If it has been a year or two since you visited any of the Grand Valley's wineries, dear readers, you may be in for a surprise.

Going, going but not quite gone are the days when you could belly up to the tasting room bar and get free servings of wine.

Now, many wineries are charging for those once-free samples.

At the January 2018 VinCo, the annual conference/workshop presented by the Colorado Association for Viticulture & Enology, about a third of the Grand Valley wineries present answered in the affirmative when asked about charging a tasting room fee.

Many of the others, maybe even most of the others, are either considering a fee or in the process of switching to one.

No North Fork Valley winery as of yet charges a tasting fee.

Generally, the fees are about $5 and include two to five .5-ounce samples. The fee typically is credited toward the purchase of a bottle of wine.

"We started charging about a year ago when we realized how much it's costing us to give away wine," said Nancy Janes, co-owner of Whitewater Hill Winery on 32 Road. "Not just the wine but the unseen costs, like extra staffing for busy days and even the corks and bottles we go through."

More than one winery alluded to how a busy tasting room scene feels like a day at Colorado Mountain Winefest, when crowds can feel out of hand.

But even there, you are paying to enjoy the atmosphere.

Although Carlson Winery (451 35 Road) doesn't charge a tasting fee, winery owner Garrett Portra said he plans to have one at the winery's new downtown Grand Junction tasting room.

"We've been having record years here at the tasting room and I hate to break something that's not broken," Portra said. "Had the fees started from scratch, I probably would have one, but I didn't want to alienate folks and be the new guy who suddenly starts charging a fee."

He also noted that despite the record sales years the total amount of wine poured as samples in the tasting room hasn't changed.

"Some things in our business will change" when the downtown location opens later this spring at 545 Main St., Portra said.

Wineries have tasting rooms for marketing reasons, pure and simple.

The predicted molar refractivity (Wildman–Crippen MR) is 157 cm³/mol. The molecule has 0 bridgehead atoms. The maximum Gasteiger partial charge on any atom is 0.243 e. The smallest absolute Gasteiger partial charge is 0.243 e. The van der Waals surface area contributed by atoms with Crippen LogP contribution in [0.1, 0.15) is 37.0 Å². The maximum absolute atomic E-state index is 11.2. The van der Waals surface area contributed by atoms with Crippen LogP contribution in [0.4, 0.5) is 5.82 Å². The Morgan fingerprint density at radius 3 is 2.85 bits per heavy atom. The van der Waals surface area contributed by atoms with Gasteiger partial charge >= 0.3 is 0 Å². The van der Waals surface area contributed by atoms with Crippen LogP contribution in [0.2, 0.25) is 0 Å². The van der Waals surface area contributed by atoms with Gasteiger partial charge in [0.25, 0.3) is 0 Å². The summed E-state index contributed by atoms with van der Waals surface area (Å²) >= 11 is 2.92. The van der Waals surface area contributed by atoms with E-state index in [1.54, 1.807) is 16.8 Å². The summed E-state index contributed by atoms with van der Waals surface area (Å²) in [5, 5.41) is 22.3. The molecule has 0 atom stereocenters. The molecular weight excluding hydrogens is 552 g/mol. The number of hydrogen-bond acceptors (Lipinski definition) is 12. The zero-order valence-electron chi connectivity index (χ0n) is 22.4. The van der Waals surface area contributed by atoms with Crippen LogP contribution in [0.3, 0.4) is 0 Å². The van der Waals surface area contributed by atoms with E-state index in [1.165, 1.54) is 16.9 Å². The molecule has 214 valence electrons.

In addition to familiar wines, wineries want customers to try the latest releases and, hopefully, buy them.

Servers usually are trained to talk about vineyard and winemaking techniques and able to suggest what to look for in the individual wines.

Often, in the Grand Valley and North Fork Valley wineries, you'll find the winemaker behind the bar serving wines.

A study by Michigan State University found about 70 percent of U.S. wineries charge a tasting fee. According to the report, some wineries contend "a free tasting can encourage wine sales, and others feel ... charging a fee shows the consumer that the wine is of high quality and can't be given away for free."

Linda Brauns of the newly opened Restoration Winery, 3594 E1/2 Road, agreed.

"I see no point in giving away our wine," she said. "Our wines are special and we want people to realize that."

An article last March in the online California travel guide Wine Country Getaways showed tasting room fees in Napa Valley ranged from $10–$100, depending on the level of experience offered (meals, tours, exclusive tastings, etc.). The average cost was $29.

The earliest I remember the topic being raised locally was about 10 years ago when I found Naomi Smith, then with Grande River Winery, fuming after a bus load of bridal shower attendees overwhelmed her tasting room and her staff.

"They stand around for hours, drinking our wines for free and talking to each other and not paying the least attention to our staff," she said. It's basically free for them "and there's no room for our regular customers."

The complaints about large groups showing up unannounced and taking over a tasting rooms certainly aren't new.

However, you now are more likely to see signs such as the one outside DeBeque Canyon Winery in Palisade asking large groups (eight or more) to make reservations prior to arriving.

"You've got a pretty big investment in your tasting room and you want the visitor to get the most out of the experience," said winery co-owner Davey Price. "We have thought about (charging a fee), especially on a busy Saturday afternoon when I have 15 bikers walk in and want to command the room.

"But no, so far we haven't. I still have mixed feeling about them and I think it's a bit off-putting to some people."

In lieu of a fee, DeBeque Canyon offers four samples for free and then charges $1 for each additional sample.

Price stated that "it's a rare occasion" when visitors make it past the four free samples.

All of the wineries I spoke with said that except for some initial surprise, their customers accepted paying the fee.

Many tourists with wine-tourism experience are familiar with paying a fee and often are surprised when wineries don't charge.

The Michigan State study also found there is no apparent impact on wine sales whether a winery charges or not for a tasting.

And since that $5 goes toward your bottle price, both the visitor and the winery are winners.

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